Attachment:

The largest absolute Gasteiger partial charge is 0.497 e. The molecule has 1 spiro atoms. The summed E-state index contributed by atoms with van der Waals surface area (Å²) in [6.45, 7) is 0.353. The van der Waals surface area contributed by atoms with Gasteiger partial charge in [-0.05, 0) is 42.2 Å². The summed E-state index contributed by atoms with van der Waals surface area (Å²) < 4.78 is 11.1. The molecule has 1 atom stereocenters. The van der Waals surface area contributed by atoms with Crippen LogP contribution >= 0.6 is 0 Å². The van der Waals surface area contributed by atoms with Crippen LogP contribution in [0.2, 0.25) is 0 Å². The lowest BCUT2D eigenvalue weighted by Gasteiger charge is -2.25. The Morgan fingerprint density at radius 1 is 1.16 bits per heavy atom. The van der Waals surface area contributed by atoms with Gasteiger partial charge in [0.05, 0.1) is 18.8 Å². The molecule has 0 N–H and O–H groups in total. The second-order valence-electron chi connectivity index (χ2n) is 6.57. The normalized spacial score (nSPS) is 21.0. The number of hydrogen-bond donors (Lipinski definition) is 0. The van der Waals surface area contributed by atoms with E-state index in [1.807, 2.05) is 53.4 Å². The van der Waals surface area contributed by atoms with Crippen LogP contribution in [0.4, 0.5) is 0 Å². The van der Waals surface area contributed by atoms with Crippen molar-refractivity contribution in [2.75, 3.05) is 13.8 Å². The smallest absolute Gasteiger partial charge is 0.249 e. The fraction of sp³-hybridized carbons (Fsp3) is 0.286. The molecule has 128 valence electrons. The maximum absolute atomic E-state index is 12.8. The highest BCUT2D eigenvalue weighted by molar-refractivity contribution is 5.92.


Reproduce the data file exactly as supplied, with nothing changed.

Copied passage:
The largest absolute Gasteiger partial charge is 0.497 e. The molecule has 1 spiro atoms. The summed E-state index contributed by atoms with van der Waals surface area (Å²) in [6.45, 7) is 0.353. The van der Waals surface area contributed by atoms with Gasteiger partial charge in [-0.05, 0) is 42.2 Å². The summed E-state index contributed by atoms with van der Waals surface area (Å²) < 4.78 is 11.1. The molecule has 1 atom stereocenters. The van der Waals surface area contributed by atoms with Crippen LogP contribution >= 0.6 is 0 Å². The van der Waals surface area contributed by atoms with Crippen LogP contribution in [0.2, 0.25) is 0 Å². The lowest BCUT2D eigenvalue weighted by Gasteiger charge is -2.25. The Morgan fingerprint density at radius 1 is 1.16 bits per heavy atom. The van der Waals surface area contributed by atoms with Gasteiger partial charge in [0.05, 0.1) is 18.8 Å². The molecule has 0 N–H and O–H groups in total. The second-order valence-electron chi connectivity index (χ2n) is 6.57. The normalized spacial score (nSPS) is 21.0. The number of hydrogen-bond donors (Lipinski definition) is 0. The van der Waals surface area contributed by atoms with E-state index in [1.807, 2.05) is 53.4 Å². The van der Waals surface area contributed by atoms with Crippen LogP contribution in [0.4, 0.5) is 0 Å². The van der Waals surface area contributed by atoms with Crippen molar-refractivity contribution in [2.75, 3.05) is 13.8 Å². The smallest absolute Gasteiger partial charge is 0.249 e. The fraction of sp³-hybridized carbons (Fsp3) is 0.286. The molecule has 128 valence electrons. The maximum absolute atomic E-state index is 12.8. The highest BCUT2D eigenvalue weighted by molar-refractivity contribution is 5.92.